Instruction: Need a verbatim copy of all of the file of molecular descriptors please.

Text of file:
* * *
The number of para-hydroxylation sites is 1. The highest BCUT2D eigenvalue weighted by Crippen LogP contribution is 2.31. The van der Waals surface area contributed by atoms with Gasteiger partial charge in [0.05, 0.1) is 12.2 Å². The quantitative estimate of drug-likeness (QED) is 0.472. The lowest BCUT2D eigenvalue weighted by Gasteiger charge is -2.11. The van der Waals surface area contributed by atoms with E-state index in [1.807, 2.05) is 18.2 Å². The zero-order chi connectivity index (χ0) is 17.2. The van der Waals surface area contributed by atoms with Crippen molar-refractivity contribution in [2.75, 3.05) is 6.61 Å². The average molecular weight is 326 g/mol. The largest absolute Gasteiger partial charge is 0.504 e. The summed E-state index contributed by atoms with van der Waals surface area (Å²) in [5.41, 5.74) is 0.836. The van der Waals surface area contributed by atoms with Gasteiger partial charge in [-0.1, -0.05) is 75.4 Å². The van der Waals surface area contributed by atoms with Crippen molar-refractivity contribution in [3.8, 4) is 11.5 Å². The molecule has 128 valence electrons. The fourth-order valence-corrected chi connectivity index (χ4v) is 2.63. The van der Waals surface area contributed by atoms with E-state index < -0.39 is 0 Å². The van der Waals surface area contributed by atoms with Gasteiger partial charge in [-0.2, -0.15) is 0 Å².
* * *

The number of para-hydroxylation sites is 1. The highest BCUT2D eigenvalue weighted by Crippen LogP contribution is 2.31. The van der Waals surface area contributed by atoms with Gasteiger partial charge in [0.05, 0.1) is 12.2 Å². The quantitative estimate of drug-likeness (QED) is 0.472. The lowest BCUT2D eigenvalue weighted by Gasteiger charge is -2.11. The van der Waals surface area contributed by atoms with E-state index in [1.807, 2.05) is 18.2 Å². The zero-order chi connectivity index (χ0) is 17.2. The van der Waals surface area contributed by atoms with Crippen molar-refractivity contribution in [2.75, 3.05) is 6.61 Å². The average molecular weight is 326 g/mol. The largest absolute Gasteiger partial charge is 0.504 e. The summed E-state index contributed by atoms with van der Waals surface area (Å²) in [5.41, 5.74) is 0.836. The van der Waals surface area contributed by atoms with Gasteiger partial charge in [-0.1, -0.05) is 75.4 Å². The van der Waals surface area contributed by atoms with Crippen molar-refractivity contribution in [3.8, 4) is 11.5 Å². The molecule has 128 valence electrons. The fourth-order valence-corrected chi connectivity index (χ4v) is 2.63. The van der Waals surface area contributed by atoms with E-state index < -0.39 is 0 Å². The van der Waals surface area contributed by atoms with Gasteiger partial charge in [-0.2, -0.15) is 0 Å².